The internet is taking security and privacy much more seriously.
After years of high profile breaches and leaks the public’s perception has changed regarding their personal data. More scrutiny is being given to the websites we use, their terms of service, and what information we’re willing to provide on a daily basis.
Due to the General Data Protection Regulation (GDPR) in the EU, companies of all sizes have been forced to reevaluate how they capture, store, and utilize this personal data. Many have been making proactive changes to help eliminate bad practices and resolve their customer’s concerns.
Major players such as Apple, Google, and Firefox have made changes to protect their customers, and as a result have impacted the effectiveness of our digital marketing efforts.
Google Chrome is one of the most popular web browsers in the world and has been slowly making changes to support a more secure web. Starting this July it will begin to visibly flag sites as “Not Secure” and will be making those alerts more apparent over time. In highly competitive industries your website being flagged as “Not Secure” could easily push prospective customers away.
A secure website helps to ensure that any data entered will be encrypted and securely transmitted from the browser to the website. By adding a secure certificate to your website, you will benefit from reduced in-browser warnings, search engine ranking benefits, potential speed increases, and ensure your visitor’s data is secure.
In the wake of the Cambridge Analytica scandal many people became more concerned with how ubiquitous Facebook’s reach was when tracking its users. Firefox decided to tackle this issue head on by creating their Facebook Container Extension. This plugin allows you to visit Facebook as usual but stops you from being tracked when you are outside of Facebook.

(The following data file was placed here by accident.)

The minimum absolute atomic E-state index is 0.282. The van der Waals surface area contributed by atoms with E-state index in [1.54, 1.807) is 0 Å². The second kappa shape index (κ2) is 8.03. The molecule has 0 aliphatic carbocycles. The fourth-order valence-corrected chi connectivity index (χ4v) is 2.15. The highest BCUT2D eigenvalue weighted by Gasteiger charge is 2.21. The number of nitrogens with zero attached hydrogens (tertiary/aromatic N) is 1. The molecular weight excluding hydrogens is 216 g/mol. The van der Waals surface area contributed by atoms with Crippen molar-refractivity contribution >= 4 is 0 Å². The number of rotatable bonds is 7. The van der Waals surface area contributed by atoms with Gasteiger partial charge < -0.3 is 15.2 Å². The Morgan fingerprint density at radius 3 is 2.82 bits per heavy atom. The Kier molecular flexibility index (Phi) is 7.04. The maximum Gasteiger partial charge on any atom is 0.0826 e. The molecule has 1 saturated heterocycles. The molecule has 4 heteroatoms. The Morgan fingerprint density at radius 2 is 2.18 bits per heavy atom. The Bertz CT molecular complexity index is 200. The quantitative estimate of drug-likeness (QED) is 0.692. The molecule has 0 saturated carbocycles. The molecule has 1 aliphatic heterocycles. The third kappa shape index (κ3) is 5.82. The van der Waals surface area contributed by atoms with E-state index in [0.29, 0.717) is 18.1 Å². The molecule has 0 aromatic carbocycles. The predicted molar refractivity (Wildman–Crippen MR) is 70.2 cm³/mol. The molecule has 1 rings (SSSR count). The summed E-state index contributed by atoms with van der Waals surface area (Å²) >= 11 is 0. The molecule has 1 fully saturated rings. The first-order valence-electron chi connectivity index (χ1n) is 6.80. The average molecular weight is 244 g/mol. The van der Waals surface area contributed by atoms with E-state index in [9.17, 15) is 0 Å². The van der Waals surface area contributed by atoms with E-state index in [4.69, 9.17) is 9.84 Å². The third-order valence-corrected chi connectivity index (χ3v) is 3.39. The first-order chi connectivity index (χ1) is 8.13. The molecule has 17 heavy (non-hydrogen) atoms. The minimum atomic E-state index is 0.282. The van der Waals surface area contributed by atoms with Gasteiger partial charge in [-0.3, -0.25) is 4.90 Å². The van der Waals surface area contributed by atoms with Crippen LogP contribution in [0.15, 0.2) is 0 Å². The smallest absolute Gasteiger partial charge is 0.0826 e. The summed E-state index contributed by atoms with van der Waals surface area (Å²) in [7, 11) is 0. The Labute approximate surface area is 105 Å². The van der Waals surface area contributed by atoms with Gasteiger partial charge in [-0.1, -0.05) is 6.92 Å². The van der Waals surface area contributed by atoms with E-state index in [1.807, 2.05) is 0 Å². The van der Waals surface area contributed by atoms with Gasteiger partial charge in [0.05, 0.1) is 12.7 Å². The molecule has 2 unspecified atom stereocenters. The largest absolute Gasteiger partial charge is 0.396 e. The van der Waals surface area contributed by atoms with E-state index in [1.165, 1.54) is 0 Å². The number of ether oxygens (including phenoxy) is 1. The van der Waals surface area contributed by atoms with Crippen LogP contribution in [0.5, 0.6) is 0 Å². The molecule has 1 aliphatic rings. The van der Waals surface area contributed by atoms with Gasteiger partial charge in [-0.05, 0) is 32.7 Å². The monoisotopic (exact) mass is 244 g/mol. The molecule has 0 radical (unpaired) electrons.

Social sharing buttons, cookies, and widgets owned by Facebook are spread all over the internet on hundreds of thousands of websites. Each time someone visits one of these sites Facebook can use that data to begin to build a profile on that consumer. That data can then be used by advertisers to reach an audience with in-depth targeting. The Facebook Container Extension puts a wall around Facebook ensuring they only know the information you provide directly via Facebook.com.
With upcoming updates to the Mac, iPhone, and iPad’s operating systems Apple is ramping up protection for its users. By default, Safari will block 3rd party sources (Such as social sharing tools or cookies) from tracking you unless you explicitly opt-in.
In addition, Safari will restrict the amount of information it provides regarding your device in an effort to curtail advertisers from using it to “fingerprint” visitors. These digital “fingerprints” are used as a marker to uniquely identify a person or device so advertisers can build more robust targeting profiles.
Many of these changes will slow down or eliminate data sources used by advertising platforms, which may impact the quality of how well the can target or retarget certain audiences. It will take a number of months to see what kind of effect this will have, and some targeting methods may remain viable until that audience has some larger swings in how they interact online and with their devices.
When paid advertising is threatened by changes in technology more companies rely on Organic Search, Social Media, and Email Marketing to reach their target audience. It’s well worth considering how your current strategy will have to adjust once these changes start to take effect.